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  • Planetary Primer: Mars and Venus
    The terrestrial neighborhood is rich with both extremes of hot and cold, depending on whether one looks to Venus or Mars. Whether Venus has too much atmosphere or whether Mars has too little determines whether they rank as hospitable or hostile.
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  • Discovering New Worlds
    Few modern scientific adventures can rival what is currently the task of those discovering new planets. While most of the hundred or so new worlds found so far have been found using the planet's inferred influence on its parent star's gravitational wobble, a few have
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  • Surveying the Scene – Martian Style
    After the Mars Exploration Rovers, Spirit and Opportunity, land in January 2004, they'll take their first look around, literally, with their Pancam imaging system, a pair of cameras capable of panning 360-degrees around the rover's mast. Pancam will make the sharpest pictures yet of Mars'
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  • Life’s  Limit
    Extreme life forms can thrive in harsh conditions of salt, pressure, temperature and pH, but share a common theme of needing liquid water. Dr. Rocco Mancinelli of the SETI Institute describes his fascination with finding what are the environmental limits to life.
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  • Biology’s Theme Park: RNA World
    When a laboratory recipe for life starts to look daunting, scientists have retreated to a test-tube for what they term 're-evolving evolution'. Their model is one of the template molecules for life, the counterpart to DNA itself, called RNA, which replicates a pattern for cell
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  • Dialing Up Mars
    For those interested in understanding the red planet, a scientific stowaway aboard the two NASA Mars' probes promises to offer a unique view. A Cornell collaboration with Bill Nye, 'the Science Guy', and schoolchildren has launched the first interplanetary sundial.
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  • When Hubble Saw Mars
    If your views of Mars were somehow obscured by clouds or city lights, what the Hubble Space Telescope saw on the martian opposition provides a map and guide for conducting a grand tour of the red planet.
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  • Mars Close Approach
    Never previously in modern human history has Mars been as bright or as close to Earth as tonight. Look for it in the night sky, as it will be easily recognized by its red tinge. As with all planets, its light will also stand
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  • Alien Infection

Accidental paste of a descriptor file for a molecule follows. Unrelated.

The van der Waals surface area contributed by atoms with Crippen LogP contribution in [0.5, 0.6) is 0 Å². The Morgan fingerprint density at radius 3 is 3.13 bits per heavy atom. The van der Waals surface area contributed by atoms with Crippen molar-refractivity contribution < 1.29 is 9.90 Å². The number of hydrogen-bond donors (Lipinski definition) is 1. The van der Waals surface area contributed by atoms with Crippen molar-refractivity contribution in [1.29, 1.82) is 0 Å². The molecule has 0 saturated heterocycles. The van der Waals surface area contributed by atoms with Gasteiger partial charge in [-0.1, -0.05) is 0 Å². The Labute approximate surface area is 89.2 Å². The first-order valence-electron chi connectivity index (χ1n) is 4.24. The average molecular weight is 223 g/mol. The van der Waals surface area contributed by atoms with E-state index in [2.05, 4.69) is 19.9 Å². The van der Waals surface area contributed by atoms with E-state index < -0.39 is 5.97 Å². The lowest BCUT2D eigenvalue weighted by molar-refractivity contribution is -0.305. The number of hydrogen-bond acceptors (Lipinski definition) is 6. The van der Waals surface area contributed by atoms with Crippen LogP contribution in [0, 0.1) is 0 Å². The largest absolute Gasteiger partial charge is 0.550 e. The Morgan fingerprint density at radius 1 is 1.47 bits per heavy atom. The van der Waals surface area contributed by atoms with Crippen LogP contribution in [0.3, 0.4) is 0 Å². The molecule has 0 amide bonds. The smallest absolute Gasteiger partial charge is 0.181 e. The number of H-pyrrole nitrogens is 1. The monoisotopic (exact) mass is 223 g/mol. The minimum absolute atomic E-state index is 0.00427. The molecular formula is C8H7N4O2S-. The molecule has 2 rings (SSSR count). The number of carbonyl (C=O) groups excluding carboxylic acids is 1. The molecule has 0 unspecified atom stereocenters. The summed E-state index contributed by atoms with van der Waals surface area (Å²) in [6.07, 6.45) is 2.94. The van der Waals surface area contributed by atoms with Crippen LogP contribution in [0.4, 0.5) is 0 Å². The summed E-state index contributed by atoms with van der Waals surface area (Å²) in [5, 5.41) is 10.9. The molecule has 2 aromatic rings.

As we look toward exploring other worlds, and perhaps even bringing samples back to Earth for testing, astrobiologists have to wonder: could there be alien pathogens in those samples that will wreak havoc on our world?
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  • Infrared Eyes Set For the Sky
    A new Sun-circling telescope will reveal the universe with infrared eyes. Unlike what the Hubble Space Telescope shows in visible light, this Space Infrared Telescope Facility (SIRTF) will look for heat. The longer, infrared wavelengths can penetrate dust and gas clouds that otherwise obscure.
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  • Life from the Heavens?
    The scientific community has been impressed with the robustness of environments that can support life, ranging from Antarctic lakes to salt mines to nuclear reactors. But conventional wisdom has presumed that life traveling to Earth on a fiery meteor--if possible--would meet a quick sterilizing death.
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  • Spying on Biodiversity
    Monitoring of species which may have natural habitats in remote areas is no easy task. Using internet cameras, a group of Alaska biologists can keep warm, while watching the great outdoors.
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  • Fascination with Distant Worlds
    On September 21, the Galileo space probe will dive into the atmosphere of Jupiter. Its trek to the giant planet has revealed stunning images of the Jovian moons, in particular one of its frozen satellites, Europa. Cynthia Phillips of The SETI Institute provides an account
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  • Mars Up Close
    The Mars Exploration Rovers provide geologists with their first chance to do field work on Mars, so the rovers took along the space version of a common geologist's tool, the pocket magnifying glass or hand lens.
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  • Star Bright: Part II
    In Part I of this article, the differences between typical stars, brown dwarfs and sub-brown dwarfs were discussed. Stars have a mass of 75 Jupiters or greater, brown dwarfs have a mass between 13 and 75 Jupiters, and sub-brown dwarfs are less than 13 Jupiter
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